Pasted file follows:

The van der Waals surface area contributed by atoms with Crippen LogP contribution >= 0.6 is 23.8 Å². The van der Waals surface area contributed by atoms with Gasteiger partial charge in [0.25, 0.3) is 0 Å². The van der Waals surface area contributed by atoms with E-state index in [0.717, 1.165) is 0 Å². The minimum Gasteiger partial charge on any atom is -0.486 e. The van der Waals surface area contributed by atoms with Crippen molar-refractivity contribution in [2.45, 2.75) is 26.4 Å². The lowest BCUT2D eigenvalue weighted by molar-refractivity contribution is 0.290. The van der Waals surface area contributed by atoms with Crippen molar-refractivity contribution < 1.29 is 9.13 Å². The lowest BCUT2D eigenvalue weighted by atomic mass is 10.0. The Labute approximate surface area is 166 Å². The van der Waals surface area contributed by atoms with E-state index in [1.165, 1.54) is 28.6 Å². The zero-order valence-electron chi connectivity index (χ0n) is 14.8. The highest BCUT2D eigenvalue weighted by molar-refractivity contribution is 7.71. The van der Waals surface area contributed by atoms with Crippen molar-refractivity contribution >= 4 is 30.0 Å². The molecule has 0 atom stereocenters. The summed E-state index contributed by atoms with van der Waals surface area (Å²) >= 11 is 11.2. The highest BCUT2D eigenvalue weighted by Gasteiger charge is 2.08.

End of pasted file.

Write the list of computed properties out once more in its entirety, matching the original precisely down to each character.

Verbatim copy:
The van der Waals surface area contributed by atoms with Crippen LogP contribution >= 0.6 is 23.8 Å². The van der Waals surface area contributed by atoms with Gasteiger partial charge in [0.25, 0.3) is 0 Å². The van der Waals surface area contributed by atoms with E-state index in [0.717, 1.165) is 0 Å². The minimum Gasteiger partial charge on any atom is -0.486 e. The van der Waals surface area contributed by atoms with Crippen molar-refractivity contribution in [2.45, 2.75) is 26.4 Å². The lowest BCUT2D eigenvalue weighted by molar-refractivity contribution is 0.290. The van der Waals surface area contributed by atoms with Crippen molar-refractivity contribution < 1.29 is 9.13 Å². The lowest BCUT2D eigenvalue weighted by atomic mass is 10.0. The Labute approximate surface area is 166 Å². The van der Waals surface area contributed by atoms with E-state index in [1.165, 1.54) is 28.6 Å². The zero-order valence-electron chi connectivity index (χ0n) is 14.8. The highest BCUT2D eigenvalue weighted by molar-refractivity contribution is 7.71. The van der Waals surface area contributed by atoms with Crippen molar-refractivity contribution >= 4 is 30.0 Å². The molecule has 0 atom stereocenters. The summed E-state index contributed by atoms with van der Waals surface area (Å²) >= 11 is 11.2. The highest BCUT2D eigenvalue weighted by Gasteiger charge is 2.08.